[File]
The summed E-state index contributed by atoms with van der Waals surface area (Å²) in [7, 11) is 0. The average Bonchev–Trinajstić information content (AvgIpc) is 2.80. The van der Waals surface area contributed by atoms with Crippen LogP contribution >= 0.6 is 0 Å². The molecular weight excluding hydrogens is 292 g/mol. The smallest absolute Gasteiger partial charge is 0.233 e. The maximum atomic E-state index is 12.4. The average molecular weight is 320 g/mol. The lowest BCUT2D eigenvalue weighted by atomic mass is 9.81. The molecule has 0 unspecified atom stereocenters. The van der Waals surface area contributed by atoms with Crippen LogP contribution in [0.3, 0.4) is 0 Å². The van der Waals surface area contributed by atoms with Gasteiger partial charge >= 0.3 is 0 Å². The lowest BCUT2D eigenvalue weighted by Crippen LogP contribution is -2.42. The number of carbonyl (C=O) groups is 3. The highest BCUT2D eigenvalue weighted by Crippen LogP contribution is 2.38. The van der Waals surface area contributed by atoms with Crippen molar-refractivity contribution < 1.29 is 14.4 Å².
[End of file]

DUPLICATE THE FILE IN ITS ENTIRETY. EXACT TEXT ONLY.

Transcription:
The summed E-state index contributed by atoms with van der Waals surface area (Å²) in [7, 11) is 0. The average Bonchev–Trinajstić information content (AvgIpc) is 2.80. The van der Waals surface area contributed by atoms with Crippen LogP contribution >= 0.6 is 0 Å². The molecular weight excluding hydrogens is 292 g/mol. The smallest absolute Gasteiger partial charge is 0.233 e. The maximum atomic E-state index is 12.4. The average molecular weight is 320 g/mol. The lowest BCUT2D eigenvalue weighted by atomic mass is 9.81. The molecule has 0 unspecified atom stereocenters. The van der Waals surface area contributed by atoms with Crippen LogP contribution in [0.3, 0.4) is 0 Å². The van der Waals surface area contributed by atoms with Gasteiger partial charge >= 0.3 is 0 Å². The lowest BCUT2D eigenvalue weighted by Crippen LogP contribution is -2.42. The number of carbonyl (C=O) groups is 3. The highest BCUT2D eigenvalue weighted by Crippen LogP contribution is 2.38. The van der Waals surface area contributed by atoms with Crippen molar-refractivity contribution < 1.29 is 14.4 Å².